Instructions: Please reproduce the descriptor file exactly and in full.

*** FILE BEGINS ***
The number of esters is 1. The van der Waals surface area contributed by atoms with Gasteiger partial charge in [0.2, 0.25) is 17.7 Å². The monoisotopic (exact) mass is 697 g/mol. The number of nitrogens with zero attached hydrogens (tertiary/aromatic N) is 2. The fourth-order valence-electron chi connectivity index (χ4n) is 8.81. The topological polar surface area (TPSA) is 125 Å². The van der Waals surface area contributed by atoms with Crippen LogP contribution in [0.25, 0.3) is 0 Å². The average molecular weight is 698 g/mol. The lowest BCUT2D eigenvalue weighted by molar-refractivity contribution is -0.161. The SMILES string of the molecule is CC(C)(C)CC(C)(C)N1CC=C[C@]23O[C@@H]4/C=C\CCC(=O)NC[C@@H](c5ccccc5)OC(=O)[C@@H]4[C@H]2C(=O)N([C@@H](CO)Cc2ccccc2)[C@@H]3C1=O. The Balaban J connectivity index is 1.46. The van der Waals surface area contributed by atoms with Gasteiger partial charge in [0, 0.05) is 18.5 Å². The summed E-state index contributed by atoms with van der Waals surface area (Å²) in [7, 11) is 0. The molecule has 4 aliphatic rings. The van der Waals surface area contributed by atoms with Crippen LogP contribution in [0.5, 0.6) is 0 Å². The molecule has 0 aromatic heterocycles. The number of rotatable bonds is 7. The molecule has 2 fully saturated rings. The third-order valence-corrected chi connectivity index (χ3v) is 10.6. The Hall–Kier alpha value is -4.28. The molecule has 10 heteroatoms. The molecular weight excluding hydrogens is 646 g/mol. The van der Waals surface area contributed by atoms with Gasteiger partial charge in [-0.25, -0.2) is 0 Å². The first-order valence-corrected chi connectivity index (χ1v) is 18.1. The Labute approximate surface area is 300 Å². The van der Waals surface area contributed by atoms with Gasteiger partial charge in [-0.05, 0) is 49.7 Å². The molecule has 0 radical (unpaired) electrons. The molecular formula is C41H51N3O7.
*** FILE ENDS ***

The number of esters is 1. The van der Waals surface area contributed by atoms with Gasteiger partial charge in [0.2, 0.25) is 17.7 Å². The monoisotopic (exact) mass is 697 g/mol. The number of nitrogens with zero attached hydrogens (tertiary/aromatic N) is 2. The fourth-order valence-electron chi connectivity index (χ4n) is 8.81. The topological polar surface area (TPSA) is 125 Å². The van der Waals surface area contributed by atoms with Crippen LogP contribution in [0.25, 0.3) is 0 Å². The average molecular weight is 698 g/mol. The lowest BCUT2D eigenvalue weighted by molar-refractivity contribution is -0.161. The SMILES string of the molecule is CC(C)(C)CC(C)(C)N1CC=C[C@]23O[C@@H]4/C=C\CCC(=O)NC[C@@H](c5ccccc5)OC(=O)[C@@H]4[C@H]2C(=O)N([C@@H](CO)Cc2ccccc2)[C@@H]3C1=O. The Balaban J connectivity index is 1.46. The van der Waals surface area contributed by atoms with Gasteiger partial charge in [0, 0.05) is 18.5 Å². The summed E-state index contributed by atoms with van der Waals surface area (Å²) in [7, 11) is 0. The molecule has 4 aliphatic rings. The van der Waals surface area contributed by atoms with Crippen LogP contribution in [0.5, 0.6) is 0 Å². The molecule has 0 aromatic heterocycles. The number of rotatable bonds is 7. The molecule has 2 fully saturated rings. The third-order valence-corrected chi connectivity index (χ3v) is 10.6. The Hall–Kier alpha value is -4.28. The molecule has 10 heteroatoms. The molecular weight excluding hydrogens is 646 g/mol. The van der Waals surface area contributed by atoms with Gasteiger partial charge in [-0.25, -0.2) is 0 Å². The first-order valence-corrected chi connectivity index (χ1v) is 18.1. The Labute approximate surface area is 300 Å². The van der Waals surface area contributed by atoms with Gasteiger partial charge in [-0.05, 0) is 49.7 Å². The molecule has 0 radical (unpaired) electrons. The molecular formula is C41H51N3O7.